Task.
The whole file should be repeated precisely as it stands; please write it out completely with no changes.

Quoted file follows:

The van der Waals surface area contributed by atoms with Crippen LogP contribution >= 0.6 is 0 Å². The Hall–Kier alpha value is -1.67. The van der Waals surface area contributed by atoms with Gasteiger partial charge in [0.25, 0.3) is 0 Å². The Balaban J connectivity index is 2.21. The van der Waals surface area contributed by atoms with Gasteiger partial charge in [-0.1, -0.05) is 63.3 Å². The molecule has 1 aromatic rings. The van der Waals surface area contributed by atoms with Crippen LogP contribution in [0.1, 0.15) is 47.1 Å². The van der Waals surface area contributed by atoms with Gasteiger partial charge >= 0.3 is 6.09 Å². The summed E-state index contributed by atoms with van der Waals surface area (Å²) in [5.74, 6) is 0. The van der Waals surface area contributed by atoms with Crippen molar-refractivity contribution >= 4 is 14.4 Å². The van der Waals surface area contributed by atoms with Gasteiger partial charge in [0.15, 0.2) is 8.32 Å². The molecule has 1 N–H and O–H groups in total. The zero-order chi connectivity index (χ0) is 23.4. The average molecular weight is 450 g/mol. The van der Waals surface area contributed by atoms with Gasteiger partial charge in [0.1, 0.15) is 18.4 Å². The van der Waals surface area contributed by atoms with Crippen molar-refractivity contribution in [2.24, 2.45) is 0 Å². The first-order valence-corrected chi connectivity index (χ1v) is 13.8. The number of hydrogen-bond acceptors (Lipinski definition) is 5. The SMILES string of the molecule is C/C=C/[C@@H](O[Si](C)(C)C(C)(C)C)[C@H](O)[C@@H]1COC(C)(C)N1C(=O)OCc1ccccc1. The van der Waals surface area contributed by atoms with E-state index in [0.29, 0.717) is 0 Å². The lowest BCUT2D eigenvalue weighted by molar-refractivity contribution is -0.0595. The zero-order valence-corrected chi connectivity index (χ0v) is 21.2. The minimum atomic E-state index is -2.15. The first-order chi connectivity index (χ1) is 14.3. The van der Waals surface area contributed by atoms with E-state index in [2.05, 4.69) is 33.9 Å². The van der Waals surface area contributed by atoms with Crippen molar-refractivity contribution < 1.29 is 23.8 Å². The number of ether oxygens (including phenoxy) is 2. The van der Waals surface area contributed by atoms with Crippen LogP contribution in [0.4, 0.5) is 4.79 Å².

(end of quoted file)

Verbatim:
The van der Waals surface area contributed by atoms with Crippen LogP contribution >= 0.6 is 0 Å². The Hall–Kier alpha value is -1.67. The van der Waals surface area contributed by atoms with Gasteiger partial charge in [0.25, 0.3) is 0 Å². The Balaban J connectivity index is 2.21. The van der Waals surface area contributed by atoms with Gasteiger partial charge in [-0.1, -0.05) is 63.3 Å². The molecule has 1 aromatic rings. The van der Waals surface area contributed by atoms with Crippen LogP contribution in [0.1, 0.15) is 47.1 Å². The van der Waals surface area contributed by atoms with Gasteiger partial charge >= 0.3 is 6.09 Å². The summed E-state index contributed by atoms with van der Waals surface area (Å²) in [5.74, 6) is 0. The van der Waals surface area contributed by atoms with Crippen molar-refractivity contribution >= 4 is 14.4 Å². The van der Waals surface area contributed by atoms with Gasteiger partial charge in [0.15, 0.2) is 8.32 Å². The molecule has 1 N–H and O–H groups in total. The zero-order chi connectivity index (χ0) is 23.4. The average molecular weight is 450 g/mol. The van der Waals surface area contributed by atoms with Gasteiger partial charge in [0.1, 0.15) is 18.4 Å². The van der Waals surface area contributed by atoms with Crippen molar-refractivity contribution in [2.24, 2.45) is 0 Å². The first-order valence-corrected chi connectivity index (χ1v) is 13.8. The number of hydrogen-bond acceptors (Lipinski definition) is 5. The SMILES string of the molecule is C/C=C/[C@@H](O[Si](C)(C)C(C)(C)C)[C@H](O)[C@@H]1COC(C)(C)N1C(=O)OCc1ccccc1. The van der Waals surface area contributed by atoms with E-state index in [0.29, 0.717) is 0 Å². The lowest BCUT2D eigenvalue weighted by molar-refractivity contribution is -0.0595. The zero-order valence-corrected chi connectivity index (χ0v) is 21.2. The minimum atomic E-state index is -2.15. The first-order chi connectivity index (χ1) is 14.3. The van der Waals surface area contributed by atoms with E-state index in [2.05, 4.69) is 33.9 Å². The van der Waals surface area contributed by atoms with Crippen molar-refractivity contribution < 1.29 is 23.8 Å². The number of ether oxygens (including phenoxy) is 2. The van der Waals surface area contributed by atoms with Crippen LogP contribution in [0.4, 0.5) is 4.79 Å².